- Family: Mint Family – Lamiaceae (Labiatae)
- Growing form: Perennial herb.
- Height: 30–120 cm (12–50 in.). Stem upper part branching, 4-edged, short-haired–almost glabrous, usually partly with purple shades.
- Flower: Corolla irregular (zygomorphic), light red, occasionally white, 8–12 mm (0.32–0.48 in.) long, fused, bilabiate, long-tubed. Upper lip convex, top white-haired, approx. 4 mm long; lower lip 3-lobed, downward-curved, with red spots. Calyx campanulate (bell-shaped), 5-veined, 5-lobed; lobes sharp-pointed. Stamens 4, of which 2 short, 2 long. Gynoecium composed of 2 fused carpels. Inflorescence a spike-like group composed of axillary whorls, terminating stem and branches.
- Leaves: Opposite, stalked. Blade ovate–cordate, usually 5-lobed, margin large-toothed, underside light grey, top sparsely haired. Inflorescence’s subtending bracts usually shallowly 3-lobed.
- Fruit: 4-parted schizocarp. Mericarps 3-edged, brown, upper surface hairy.
- Habitat: Gardens, ruins, roadsides, waste ground, rubbish dumps.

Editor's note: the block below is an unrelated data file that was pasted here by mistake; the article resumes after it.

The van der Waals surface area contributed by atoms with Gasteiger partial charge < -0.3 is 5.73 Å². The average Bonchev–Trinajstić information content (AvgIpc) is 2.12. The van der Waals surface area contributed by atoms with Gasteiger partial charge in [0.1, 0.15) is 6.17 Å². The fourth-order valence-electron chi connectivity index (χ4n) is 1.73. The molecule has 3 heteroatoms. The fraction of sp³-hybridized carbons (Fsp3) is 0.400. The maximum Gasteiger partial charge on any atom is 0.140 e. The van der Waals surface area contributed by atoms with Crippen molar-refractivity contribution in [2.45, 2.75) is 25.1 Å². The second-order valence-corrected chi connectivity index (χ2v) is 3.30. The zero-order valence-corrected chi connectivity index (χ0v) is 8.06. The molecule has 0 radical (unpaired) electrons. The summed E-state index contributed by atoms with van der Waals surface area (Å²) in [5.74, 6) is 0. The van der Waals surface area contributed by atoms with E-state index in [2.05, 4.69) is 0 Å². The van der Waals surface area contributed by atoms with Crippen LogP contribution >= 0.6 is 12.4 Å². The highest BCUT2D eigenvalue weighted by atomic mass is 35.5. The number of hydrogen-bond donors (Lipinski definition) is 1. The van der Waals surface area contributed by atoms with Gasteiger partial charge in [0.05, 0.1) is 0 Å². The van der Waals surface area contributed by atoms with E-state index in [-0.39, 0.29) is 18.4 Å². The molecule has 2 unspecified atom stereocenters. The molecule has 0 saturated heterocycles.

- Flowering time: July–August.
- Endangerment: Near threatened.
Motherwort has also been known as hemp-nettle in Finland on account of the shape of its leaves. The species is foreign in Finland, as it is in almost all of Europe. It is probably native to the eastern and south-eastern corner of Europe, where it began to be cultivated in ancient times. It has been used as a medicinal herb, as can be seen from the fact that it was known as ‘heart-strengthener herb’ in Finland, but it was important that the tea or infusion was administered in the right dosage, because it is poisonous in large quantities. Species were eagerly spread to Finland during the Age of Utility in the 18th century. Motherwort often grows in distinguished old environments because that is where it was cultivated centuries ago. These stands are quite rare in Finland today although even a century a go motherwort was said to be quite abundant in different cultural environments.
In Finland there are two subspecies: ssp. cardiaca, which is dominant in the south-west of the country and the Gulf of Bothnia, and ssp. villosus in the east. Ssp. cardiaca has a short-haired stem, while ssp. villosus is densely covered with spreading hairs, also on its leaves, particularly the underside. Ssp. villosus is probably a later arrival than ssp. cardiaca in Finland.